Wednesday, November 22nd, 2017

How to Enjoy Your Routine and Still Work Towards Goals

Published on February 20, 2011 by   ·   No Comments

By Cat Li Stevenson/TinyBuddha

Enjoying the Moment

“There is little success when there is little laughter.” ~Andrew Carnegie

As a long-time, former night owl converting to a morning person, I’ve made a few discoveries about adopting a new routine.

Now that I wake up before sunrise, I experience a slow decline in my enthusiasm at around 10:00 a.m.

The other day, I realized that I had not yet poured myself a cup of coffee. Completely floored at how I managed to forget—but also grateful and proud that my energy stayed up naturally up until this point—I made my way to the office coffee machine.

I felt a sense of panic as I searched for the coffee bean bag on the counter—nowhere to be found.  I looked in the grinder to see if perhaps the leftover grinds from yesterday could somehow fill my mug today. It couldn’t.

I finally looked in a cabinet nearby and—tah dah!—a whole stash of coffee beans ready to be ground! A sense of calm came back instantaneously. What I realized between 10:00 a.m. and 10:11 a.m. while searching for coffee is this:

I’m deeply fond of the comforts of my routine, whether I choose to admit or not.

I’ve fought it for the past few years. I’d come into the office sluggish and frustrated, and it was written all over my face to the point where co-workers would avoid me.  I didn’t find a sense of purpose in my 8–5, and since I was a transparent person, I justified that it was okay to show it.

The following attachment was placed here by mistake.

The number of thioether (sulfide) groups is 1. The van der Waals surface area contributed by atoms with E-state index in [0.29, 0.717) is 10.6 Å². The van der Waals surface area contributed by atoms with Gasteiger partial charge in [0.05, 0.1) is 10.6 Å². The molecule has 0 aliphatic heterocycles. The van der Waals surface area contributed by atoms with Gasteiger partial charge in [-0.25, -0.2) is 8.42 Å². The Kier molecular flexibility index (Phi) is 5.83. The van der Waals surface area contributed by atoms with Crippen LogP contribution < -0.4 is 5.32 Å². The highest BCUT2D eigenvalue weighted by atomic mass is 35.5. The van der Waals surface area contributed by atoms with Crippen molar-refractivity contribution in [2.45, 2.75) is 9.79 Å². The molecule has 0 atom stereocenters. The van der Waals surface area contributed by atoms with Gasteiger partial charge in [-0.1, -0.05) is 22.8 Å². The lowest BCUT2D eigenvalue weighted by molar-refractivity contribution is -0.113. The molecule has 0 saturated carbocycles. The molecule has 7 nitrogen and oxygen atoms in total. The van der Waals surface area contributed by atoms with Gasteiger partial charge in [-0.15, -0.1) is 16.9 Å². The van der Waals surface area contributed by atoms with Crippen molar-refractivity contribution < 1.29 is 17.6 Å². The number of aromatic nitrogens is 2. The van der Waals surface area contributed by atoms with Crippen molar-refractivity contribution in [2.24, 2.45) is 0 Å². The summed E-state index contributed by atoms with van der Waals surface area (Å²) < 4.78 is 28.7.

I was miserable during many parts of 2009 and 2010. I thought if I embraced my routine, I would somehow be settling.

I was afraid to allow things to make me happy in the present because I was trained to look forward. I was accustomed by my upbringing to continually outdo my current situation.

I felt that if I took life more seriously than everyone else—which included resisting anything that didn’t align with my personal opinion of success—I was a step ahead.  I craved constant achievement. I was a serial improver and it made me unhappy.

Eventually, I came to a point where I straddled the line of giving up and settling versus fighting and improving.

I straddled for a year—immobile, lost, and scattered.

Fast forward a year later, and I’ve found that we don’t have to be torn between being in the moment and creating the next one.

Instead, we can carry both ambition and happiness with us on our daily journey. The goals, the destination, and the visions we have for the future are only worth accomplishing if we can be present and appreciate the ride.

Appreciating doesn’t have to mean settling. It just means to be here now and be a part of the ride, instead of on the sidelines fighting it.

Here are three ways to happily achieve:

1. Live your life one small improvement at a time.

Do not overwhelm yourself with pressures. Simply take it one step at a time. It’s easy to become stressed and enslaved by something we’re diligently pursuing. In the process, we only see the prize—the “someday,” the end—while missing out on the many amazing, little moments that could bring us happiness.

Embracing our current routine doesn’t have to mean to succumbing to it or becoming complacent, but instead to take growth one day at a time. Commit to a small adjustment each day that corresponds to your overall goal. The power of consistency will be transformational.

In The Compound Effect, Darren Hardy talks about the monumental improvements we can make in daily disciplines that compound over time to create results:

Small, Smart Choices + Consistency + Time = Radical Difference

Be consistent, be patient, and stick with it.

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